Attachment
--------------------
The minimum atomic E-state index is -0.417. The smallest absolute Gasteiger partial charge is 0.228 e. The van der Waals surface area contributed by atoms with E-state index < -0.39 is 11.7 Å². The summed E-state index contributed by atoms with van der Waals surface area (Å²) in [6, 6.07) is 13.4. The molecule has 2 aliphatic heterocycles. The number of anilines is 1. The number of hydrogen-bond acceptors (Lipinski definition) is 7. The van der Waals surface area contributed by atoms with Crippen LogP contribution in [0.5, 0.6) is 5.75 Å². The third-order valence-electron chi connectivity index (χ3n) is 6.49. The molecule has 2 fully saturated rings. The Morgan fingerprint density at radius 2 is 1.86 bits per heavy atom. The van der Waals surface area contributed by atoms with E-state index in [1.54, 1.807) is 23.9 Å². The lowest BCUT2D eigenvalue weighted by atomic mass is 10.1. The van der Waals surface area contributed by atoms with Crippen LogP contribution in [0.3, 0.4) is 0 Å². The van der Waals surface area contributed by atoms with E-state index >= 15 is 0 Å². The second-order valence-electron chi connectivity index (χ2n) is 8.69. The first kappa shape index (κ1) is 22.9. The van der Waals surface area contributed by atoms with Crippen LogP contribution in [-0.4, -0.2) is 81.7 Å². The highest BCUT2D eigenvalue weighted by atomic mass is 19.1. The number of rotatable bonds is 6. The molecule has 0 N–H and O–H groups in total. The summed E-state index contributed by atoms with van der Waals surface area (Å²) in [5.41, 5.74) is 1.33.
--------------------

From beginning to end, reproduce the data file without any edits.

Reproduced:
The minimum atomic E-state index is -0.417. The smallest absolute Gasteiger partial charge is 0.228 e. The van der Waals surface area contributed by atoms with E-state index < -0.39 is 11.7 Å². The summed E-state index contributed by atoms with van der Waals surface area (Å²) in [6, 6.07) is 13.4. The molecule has 2 aliphatic heterocycles. The number of anilines is 1. The number of hydrogen-bond acceptors (Lipinski definition) is 7. The van der Waals surface area contributed by atoms with Crippen LogP contribution in [0.5, 0.6) is 5.75 Å². The third-order valence-electron chi connectivity index (χ3n) is 6.49. The molecule has 2 fully saturated rings. The Morgan fingerprint density at radius 2 is 1.86 bits per heavy atom. The van der Waals surface area contributed by atoms with E-state index in [1.54, 1.807) is 23.9 Å². The lowest BCUT2D eigenvalue weighted by atomic mass is 10.1. The van der Waals surface area contributed by atoms with Crippen LogP contribution in [0.3, 0.4) is 0 Å². The van der Waals surface area contributed by atoms with E-state index >= 15 is 0 Å². The second-order valence-electron chi connectivity index (χ2n) is 8.69. The first kappa shape index (κ1) is 22.9. The van der Waals surface area contributed by atoms with Crippen LogP contribution in [-0.4, -0.2) is 81.7 Å². The highest BCUT2D eigenvalue weighted by atomic mass is 19.1. The number of rotatable bonds is 6. The molecule has 0 N–H and O–H groups in total. The summed E-state index contributed by atoms with van der Waals surface area (Å²) in [5.41, 5.74) is 1.33.